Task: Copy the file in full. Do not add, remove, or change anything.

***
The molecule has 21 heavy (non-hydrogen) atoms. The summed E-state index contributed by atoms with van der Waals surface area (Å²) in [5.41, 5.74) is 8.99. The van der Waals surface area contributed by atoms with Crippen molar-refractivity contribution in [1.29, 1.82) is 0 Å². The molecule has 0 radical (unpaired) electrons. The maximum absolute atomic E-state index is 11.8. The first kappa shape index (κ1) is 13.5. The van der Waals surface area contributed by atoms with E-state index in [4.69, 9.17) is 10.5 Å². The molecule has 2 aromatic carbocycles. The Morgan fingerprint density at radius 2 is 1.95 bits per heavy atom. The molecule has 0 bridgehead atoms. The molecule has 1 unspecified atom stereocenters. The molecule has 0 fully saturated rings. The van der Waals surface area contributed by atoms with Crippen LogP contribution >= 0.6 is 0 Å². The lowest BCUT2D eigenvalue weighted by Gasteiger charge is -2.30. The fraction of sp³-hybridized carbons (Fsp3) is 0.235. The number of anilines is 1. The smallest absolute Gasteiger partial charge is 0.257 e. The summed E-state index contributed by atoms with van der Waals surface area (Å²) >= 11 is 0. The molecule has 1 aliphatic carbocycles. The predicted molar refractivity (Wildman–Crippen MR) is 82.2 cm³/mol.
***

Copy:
The molecule has 21 heavy (non-hydrogen) atoms. The summed E-state index contributed by atoms with van der Waals surface area (Å²) in [5.41, 5.74) is 8.99. The van der Waals surface area contributed by atoms with Crippen molar-refractivity contribution in [1.29, 1.82) is 0 Å². The molecule has 0 radical (unpaired) electrons. The maximum absolute atomic E-state index is 11.8. The first kappa shape index (κ1) is 13.5. The van der Waals surface area contributed by atoms with E-state index in [4.69, 9.17) is 10.5 Å². The molecule has 2 aromatic carbocycles. The Morgan fingerprint density at radius 2 is 1.95 bits per heavy atom. The molecule has 0 bridgehead atoms. The molecule has 1 unspecified atom stereocenters. The molecule has 0 fully saturated rings. The van der Waals surface area contributed by atoms with Crippen LogP contribution >= 0.6 is 0 Å². The lowest BCUT2D eigenvalue weighted by Gasteiger charge is -2.30. The fraction of sp³-hybridized carbons (Fsp3) is 0.235. The number of anilines is 1. The smallest absolute Gasteiger partial charge is 0.257 e. The summed E-state index contributed by atoms with van der Waals surface area (Å²) >= 11 is 0. The molecule has 1 aliphatic carbocycles. The predicted molar refractivity (Wildman–Crippen MR) is 82.2 cm³/mol.